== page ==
A new European Commission regulation concerning CATs came into effect a few days ago, on July 4, without any sign of support for the main power utility PPC’s prospective Ptolemaida V power station, now being developed but in danger of an unsustainable future.
The outgoing Syriza government’s energy ministry recently ratified a related bill believing this could ensure CAT eligibility for Ptolemaida V. But Brussels did not endorse the Greek CAT plan by the crucial July 4 date, and even more importantly, has not delivered any comfort letter that could be seen as notification for eventual approval.
According to the European Commission’s clean energy package, EU support mechanism subsidies are reserved for units whose CO2 emissions do not exceed 550 grams per KWh. Units beginning their commercial operations any time after the July 4 date and which exceed this upper limit are not entitled to CAT mechanism remuneration, according to the EU regulation.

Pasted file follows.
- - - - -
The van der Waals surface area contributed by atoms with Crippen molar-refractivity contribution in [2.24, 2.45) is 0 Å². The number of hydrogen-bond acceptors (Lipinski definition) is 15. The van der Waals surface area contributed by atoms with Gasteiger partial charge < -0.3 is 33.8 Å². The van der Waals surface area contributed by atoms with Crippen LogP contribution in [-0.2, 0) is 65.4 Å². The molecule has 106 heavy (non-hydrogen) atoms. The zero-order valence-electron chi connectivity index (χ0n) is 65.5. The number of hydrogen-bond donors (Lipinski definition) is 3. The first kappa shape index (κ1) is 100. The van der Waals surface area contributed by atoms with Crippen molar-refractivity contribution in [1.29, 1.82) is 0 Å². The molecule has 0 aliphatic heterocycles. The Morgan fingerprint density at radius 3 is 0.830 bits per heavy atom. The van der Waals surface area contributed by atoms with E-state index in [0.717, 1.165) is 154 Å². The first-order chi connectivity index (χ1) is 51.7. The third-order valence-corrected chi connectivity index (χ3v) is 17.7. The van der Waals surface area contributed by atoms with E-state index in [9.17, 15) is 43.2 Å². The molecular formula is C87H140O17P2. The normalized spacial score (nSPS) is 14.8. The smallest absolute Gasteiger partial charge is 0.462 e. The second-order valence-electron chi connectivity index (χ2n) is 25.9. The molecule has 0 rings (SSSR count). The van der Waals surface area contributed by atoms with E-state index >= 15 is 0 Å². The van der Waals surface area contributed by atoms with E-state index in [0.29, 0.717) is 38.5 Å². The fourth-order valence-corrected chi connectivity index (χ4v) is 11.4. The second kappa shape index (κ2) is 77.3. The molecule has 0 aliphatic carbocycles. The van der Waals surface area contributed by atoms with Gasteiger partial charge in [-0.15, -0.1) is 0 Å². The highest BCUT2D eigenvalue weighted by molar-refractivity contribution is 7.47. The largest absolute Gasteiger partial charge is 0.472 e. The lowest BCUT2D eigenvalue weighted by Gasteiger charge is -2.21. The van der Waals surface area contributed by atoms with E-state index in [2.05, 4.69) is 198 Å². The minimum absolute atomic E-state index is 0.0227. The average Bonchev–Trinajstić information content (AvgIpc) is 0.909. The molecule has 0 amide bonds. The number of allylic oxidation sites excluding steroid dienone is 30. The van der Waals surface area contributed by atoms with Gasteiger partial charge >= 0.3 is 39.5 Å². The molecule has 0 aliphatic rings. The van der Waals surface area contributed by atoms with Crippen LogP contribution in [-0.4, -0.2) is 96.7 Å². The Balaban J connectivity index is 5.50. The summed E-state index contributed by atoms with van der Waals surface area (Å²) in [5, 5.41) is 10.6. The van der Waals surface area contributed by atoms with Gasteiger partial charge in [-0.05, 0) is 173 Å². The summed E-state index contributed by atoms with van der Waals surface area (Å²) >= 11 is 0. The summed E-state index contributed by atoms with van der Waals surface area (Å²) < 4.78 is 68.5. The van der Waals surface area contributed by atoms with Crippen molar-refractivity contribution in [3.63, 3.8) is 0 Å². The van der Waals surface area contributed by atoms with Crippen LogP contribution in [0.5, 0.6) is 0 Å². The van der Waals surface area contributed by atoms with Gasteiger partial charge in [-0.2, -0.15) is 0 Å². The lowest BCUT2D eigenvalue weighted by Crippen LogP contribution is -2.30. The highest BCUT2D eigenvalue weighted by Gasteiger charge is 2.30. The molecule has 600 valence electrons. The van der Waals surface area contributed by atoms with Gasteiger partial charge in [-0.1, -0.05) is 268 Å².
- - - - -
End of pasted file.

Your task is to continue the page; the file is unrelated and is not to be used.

In a recent letter to Margrethe Vestager, the European Commissioner for Competition, PPC’s chief executive Manolis Panagiotakis stressed that CAT eligibility is crucial for the sustainability of Ptolemaida V, a 1.4 billion-euro investment. Otherwise, PPC would face catastrophic consequences with a knock-on effect for the Greek energy market and national economy, given the role and size of the corporation, he added.